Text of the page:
• A payment object allows for payment requirements of one or more services to be satisfied. Service instances allocated to a payment object may come from a service group or different service groups.
  • Credit and debit apportioning of payment fees to different partners may also be managed by the payment objects. For example, a service broker may require fees for brokerage, advertisers may subsidize a part of service costs, providers may require core transaction costs of the service, and consumers may pay for the service costs minus subsidies. Accordingly, a payment schedule with the different credit/debit transactions should be created and executed through the payment object. Imbursement of service costs from consumers and other partners (like advertisers) and disbursement of service costs to service partners occurs through different processes.
  • Payments may be executed when a payment object passes a payment request to the service broker application that passes this on to a payment engine. Choice of payment engine is selected based on the payment method nominated. The request is processed, and the response returned may determine whether the payment condition of the payment object is satisfied. If it is, then the underlying state(s) of the services is advanced to the next state, e.g. so that a transaction phase may proceed.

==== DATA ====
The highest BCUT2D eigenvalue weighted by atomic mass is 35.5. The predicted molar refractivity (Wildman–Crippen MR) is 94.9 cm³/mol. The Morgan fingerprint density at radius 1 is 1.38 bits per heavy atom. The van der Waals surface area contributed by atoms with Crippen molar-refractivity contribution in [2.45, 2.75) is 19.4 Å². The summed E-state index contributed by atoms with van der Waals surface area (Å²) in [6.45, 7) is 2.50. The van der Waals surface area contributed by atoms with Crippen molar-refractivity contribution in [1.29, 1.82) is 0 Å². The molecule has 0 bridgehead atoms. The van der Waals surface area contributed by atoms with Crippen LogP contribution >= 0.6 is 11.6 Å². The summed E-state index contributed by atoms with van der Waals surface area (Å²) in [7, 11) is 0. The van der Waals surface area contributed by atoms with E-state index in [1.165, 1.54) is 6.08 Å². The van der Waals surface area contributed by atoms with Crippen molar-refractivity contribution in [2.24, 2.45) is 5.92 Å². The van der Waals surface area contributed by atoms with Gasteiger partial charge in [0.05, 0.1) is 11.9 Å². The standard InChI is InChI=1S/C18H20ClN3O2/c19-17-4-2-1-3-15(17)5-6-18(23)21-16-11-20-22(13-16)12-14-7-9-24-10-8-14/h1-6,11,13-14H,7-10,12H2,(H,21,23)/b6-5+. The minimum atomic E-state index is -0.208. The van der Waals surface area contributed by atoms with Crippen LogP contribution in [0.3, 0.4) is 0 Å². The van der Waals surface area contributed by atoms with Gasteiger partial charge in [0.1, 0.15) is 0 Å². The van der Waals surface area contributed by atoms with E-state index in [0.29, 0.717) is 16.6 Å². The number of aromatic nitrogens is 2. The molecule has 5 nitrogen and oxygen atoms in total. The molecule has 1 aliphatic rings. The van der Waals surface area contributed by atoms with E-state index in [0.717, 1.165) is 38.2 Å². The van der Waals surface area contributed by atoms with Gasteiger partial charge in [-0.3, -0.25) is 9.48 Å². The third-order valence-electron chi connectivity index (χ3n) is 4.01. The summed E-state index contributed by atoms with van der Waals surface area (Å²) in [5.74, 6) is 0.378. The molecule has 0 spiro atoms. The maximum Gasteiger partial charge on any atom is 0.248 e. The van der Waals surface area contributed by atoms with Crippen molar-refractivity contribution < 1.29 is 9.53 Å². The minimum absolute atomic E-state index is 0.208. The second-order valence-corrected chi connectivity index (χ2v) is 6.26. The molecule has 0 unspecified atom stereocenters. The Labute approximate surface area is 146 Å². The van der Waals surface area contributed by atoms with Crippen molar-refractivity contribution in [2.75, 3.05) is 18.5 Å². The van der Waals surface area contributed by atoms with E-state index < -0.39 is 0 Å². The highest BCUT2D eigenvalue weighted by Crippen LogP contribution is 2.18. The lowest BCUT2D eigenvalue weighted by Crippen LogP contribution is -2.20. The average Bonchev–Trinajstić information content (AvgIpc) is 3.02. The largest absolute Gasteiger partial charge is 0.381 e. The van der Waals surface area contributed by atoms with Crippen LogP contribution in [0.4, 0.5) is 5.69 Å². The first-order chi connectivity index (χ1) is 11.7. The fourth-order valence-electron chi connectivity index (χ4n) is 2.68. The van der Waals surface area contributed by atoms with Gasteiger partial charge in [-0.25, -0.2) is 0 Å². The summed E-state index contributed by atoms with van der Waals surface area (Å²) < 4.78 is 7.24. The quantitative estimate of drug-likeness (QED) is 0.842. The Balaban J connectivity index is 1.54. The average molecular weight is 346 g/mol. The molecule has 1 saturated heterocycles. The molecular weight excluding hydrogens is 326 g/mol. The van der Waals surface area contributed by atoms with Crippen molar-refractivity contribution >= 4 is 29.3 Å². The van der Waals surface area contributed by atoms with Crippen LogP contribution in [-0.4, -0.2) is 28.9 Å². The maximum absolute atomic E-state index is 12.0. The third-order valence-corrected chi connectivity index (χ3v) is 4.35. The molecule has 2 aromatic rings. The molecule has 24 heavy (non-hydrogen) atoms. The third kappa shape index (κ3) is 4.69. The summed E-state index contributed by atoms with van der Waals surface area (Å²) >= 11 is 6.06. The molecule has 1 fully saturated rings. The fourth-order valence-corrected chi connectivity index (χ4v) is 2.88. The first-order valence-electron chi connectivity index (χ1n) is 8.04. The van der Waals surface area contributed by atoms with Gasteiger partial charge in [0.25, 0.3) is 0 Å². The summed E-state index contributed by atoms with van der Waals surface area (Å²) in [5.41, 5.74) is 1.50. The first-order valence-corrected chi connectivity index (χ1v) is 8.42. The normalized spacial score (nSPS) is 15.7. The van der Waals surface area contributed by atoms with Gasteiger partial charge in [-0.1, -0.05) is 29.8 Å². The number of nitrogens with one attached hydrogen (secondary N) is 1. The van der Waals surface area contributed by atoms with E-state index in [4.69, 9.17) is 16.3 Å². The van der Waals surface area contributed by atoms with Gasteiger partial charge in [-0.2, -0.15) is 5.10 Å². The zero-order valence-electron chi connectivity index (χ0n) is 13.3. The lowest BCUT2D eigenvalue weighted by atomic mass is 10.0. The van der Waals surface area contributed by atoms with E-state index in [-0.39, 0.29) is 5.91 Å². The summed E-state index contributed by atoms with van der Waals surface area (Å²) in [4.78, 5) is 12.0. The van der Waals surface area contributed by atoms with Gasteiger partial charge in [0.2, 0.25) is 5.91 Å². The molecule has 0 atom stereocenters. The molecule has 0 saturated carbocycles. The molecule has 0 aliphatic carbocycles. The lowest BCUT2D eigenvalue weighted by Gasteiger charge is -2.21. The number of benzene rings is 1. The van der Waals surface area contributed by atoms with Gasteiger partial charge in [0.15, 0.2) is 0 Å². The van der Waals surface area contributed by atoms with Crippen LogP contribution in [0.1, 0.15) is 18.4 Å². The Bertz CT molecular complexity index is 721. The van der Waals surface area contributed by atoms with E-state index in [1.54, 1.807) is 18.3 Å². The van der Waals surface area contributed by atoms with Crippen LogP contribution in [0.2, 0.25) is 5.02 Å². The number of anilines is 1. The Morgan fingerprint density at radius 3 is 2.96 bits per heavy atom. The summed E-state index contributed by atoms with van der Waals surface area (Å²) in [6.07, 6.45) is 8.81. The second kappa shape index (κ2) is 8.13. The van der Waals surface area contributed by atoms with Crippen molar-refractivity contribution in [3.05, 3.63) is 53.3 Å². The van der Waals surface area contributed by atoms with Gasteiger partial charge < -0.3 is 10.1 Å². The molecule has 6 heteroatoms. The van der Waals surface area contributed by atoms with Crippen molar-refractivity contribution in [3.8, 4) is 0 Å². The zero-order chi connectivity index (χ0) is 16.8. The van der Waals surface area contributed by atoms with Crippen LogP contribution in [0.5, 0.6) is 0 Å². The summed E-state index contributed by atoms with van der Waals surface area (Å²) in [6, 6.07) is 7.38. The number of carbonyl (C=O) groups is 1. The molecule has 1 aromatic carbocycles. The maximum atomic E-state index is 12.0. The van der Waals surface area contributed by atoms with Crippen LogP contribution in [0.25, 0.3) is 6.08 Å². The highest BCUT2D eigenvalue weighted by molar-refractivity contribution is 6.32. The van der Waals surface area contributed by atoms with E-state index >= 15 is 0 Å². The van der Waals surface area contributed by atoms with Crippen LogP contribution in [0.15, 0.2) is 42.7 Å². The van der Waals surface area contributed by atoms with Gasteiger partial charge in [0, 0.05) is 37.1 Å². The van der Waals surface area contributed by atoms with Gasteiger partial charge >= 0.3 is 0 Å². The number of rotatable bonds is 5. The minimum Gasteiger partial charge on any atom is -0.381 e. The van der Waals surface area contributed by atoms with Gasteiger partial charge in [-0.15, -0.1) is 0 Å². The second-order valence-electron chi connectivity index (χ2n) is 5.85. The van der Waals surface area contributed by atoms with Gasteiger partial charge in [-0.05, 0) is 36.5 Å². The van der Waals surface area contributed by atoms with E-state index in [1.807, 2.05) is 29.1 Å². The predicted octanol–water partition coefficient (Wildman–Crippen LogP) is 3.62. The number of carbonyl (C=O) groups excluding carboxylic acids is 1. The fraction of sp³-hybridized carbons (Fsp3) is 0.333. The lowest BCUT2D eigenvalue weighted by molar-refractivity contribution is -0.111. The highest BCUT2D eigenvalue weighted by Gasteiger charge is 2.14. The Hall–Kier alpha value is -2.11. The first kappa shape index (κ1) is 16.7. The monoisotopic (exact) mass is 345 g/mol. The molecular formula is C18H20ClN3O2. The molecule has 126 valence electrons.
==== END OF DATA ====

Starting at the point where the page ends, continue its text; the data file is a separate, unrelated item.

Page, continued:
• The Payment Manager 1300 is responsible for the creation and location of payment objects, as well as being able to fulfill the transaction requests issued by the service broker. As just referenced, functionality supported by the payment group manager interface 1300 includes creation and deletion of a payment group (payment groups are created and deleted in a consumer session), getting and setting payment groups so that their details can be updated or they can be deleted, adding and deleting service instances from payment groups, and setting authorization details of payment groups (e.g., allowing a consumer session to set an authorization number, or providing the consumer session with a mechanism to update the payment group once a payment response message has been received from an invoicing/receipting system. Such a number may be used to fulfill the logging and auditing requirements associated with the payment functionality). The UML class diagram in FIG. 13 provides a sample payment manager interface. It should only be available as a local interface, as it is not directly accessed remotely, but rather through a consumer session.